We stumbled upon Groningen through friends who were working at the university. They would speak of this little, quaint city set idyllically below the Wadden sea. This UNESCO World Heritage site attracts visitors and researchers to enjoy mud-flat walks to the centre of the ocean. But it wasn’t the sea that was calling. It was the possibility of starting afresh, of finding our spiritual home, where we could begin to reset our hearts and find our impact in a troubled world.
We do not take lightly the discussions on climate change and how that is rapidly jeopardizing the future of our children. We discuss these issues with our own children too, who are largely aware of this global crisis, thanks to environmental activists like Greta Thunberg.
We feel obligated to do something about the state of our own home by taking small measures such as reducing our plastic waste, eating less meat and living a minimalist lifestyle devoid of unnecessary purchases. We hope that these individual choices will inspire those we welcome for supper to think differently about their role too. That as fellow world citizens, we can all show commitment to restoring balance in the way that we coexist with nature.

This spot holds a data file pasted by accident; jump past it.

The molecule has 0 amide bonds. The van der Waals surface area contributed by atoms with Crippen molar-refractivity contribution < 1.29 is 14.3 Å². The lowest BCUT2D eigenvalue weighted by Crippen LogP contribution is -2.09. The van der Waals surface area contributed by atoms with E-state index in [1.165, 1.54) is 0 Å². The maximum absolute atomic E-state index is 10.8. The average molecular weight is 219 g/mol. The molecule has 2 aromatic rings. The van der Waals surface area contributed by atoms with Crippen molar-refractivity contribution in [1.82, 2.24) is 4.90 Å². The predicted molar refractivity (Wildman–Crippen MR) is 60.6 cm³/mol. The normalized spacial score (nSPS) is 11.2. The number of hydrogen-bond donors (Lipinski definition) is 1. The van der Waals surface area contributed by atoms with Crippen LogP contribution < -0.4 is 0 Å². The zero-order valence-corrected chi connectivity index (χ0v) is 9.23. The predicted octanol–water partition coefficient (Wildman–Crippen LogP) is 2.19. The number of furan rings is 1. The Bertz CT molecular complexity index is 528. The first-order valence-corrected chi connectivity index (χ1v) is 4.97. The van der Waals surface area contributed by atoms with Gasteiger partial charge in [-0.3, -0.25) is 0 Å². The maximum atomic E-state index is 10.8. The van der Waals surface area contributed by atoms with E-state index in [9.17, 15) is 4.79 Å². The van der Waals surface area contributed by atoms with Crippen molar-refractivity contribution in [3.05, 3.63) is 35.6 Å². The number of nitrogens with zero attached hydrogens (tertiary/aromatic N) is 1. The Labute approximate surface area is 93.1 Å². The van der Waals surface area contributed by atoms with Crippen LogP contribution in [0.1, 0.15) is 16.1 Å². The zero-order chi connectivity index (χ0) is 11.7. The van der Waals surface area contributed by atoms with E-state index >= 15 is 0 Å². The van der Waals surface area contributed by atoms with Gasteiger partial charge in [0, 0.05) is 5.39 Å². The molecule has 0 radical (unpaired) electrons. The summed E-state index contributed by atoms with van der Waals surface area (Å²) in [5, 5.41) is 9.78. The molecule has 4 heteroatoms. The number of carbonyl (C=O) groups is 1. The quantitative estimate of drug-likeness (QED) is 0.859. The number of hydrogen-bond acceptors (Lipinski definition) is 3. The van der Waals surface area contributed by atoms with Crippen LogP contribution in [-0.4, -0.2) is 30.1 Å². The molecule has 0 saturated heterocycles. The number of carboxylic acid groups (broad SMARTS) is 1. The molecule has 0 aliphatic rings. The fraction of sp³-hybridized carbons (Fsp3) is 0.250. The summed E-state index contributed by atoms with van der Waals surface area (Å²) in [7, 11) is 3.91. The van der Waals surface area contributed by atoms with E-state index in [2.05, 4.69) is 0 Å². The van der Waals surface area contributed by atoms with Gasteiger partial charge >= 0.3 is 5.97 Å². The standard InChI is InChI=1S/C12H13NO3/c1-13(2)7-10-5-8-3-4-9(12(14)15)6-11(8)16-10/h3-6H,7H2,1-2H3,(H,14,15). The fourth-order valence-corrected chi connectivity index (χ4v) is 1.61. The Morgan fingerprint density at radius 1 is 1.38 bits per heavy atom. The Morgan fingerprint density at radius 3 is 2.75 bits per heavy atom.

An encounter with Jane Goodall at an airport also helped cement our desire to be part of the change that is needed. Jane challenged us to take one small step towards helping to save the planet. She did not dictate what that step needed to be and left it entirely up to us to decide the cause that felt most personal.
In order to take that one small step towards change, we needed to start afresh in a place where our values were aligned with our chosen lifestyle. We begun our research with a list of countries around the world that we could live in.
A flashback to a time when we got married would keep recurring. Of when my husband once jokingly said to me, “Someday we will need to live in Europe, in a country that has direct flights to both our home countries”. Every time we would transit through Schiphol airport in Amsterdam, one of us was bound to mention how perfectly situated the Netherlands was, being equidistant in terms of flying time to both Nairobi and to any major airport in the US.
Then something incredible happened. A job offer came up that had the possibility of not only working from home, but of also being based in the Netherlands. We took this as the cosmic sign that we had been anticipating and begun making the practical arrangements of a potential move.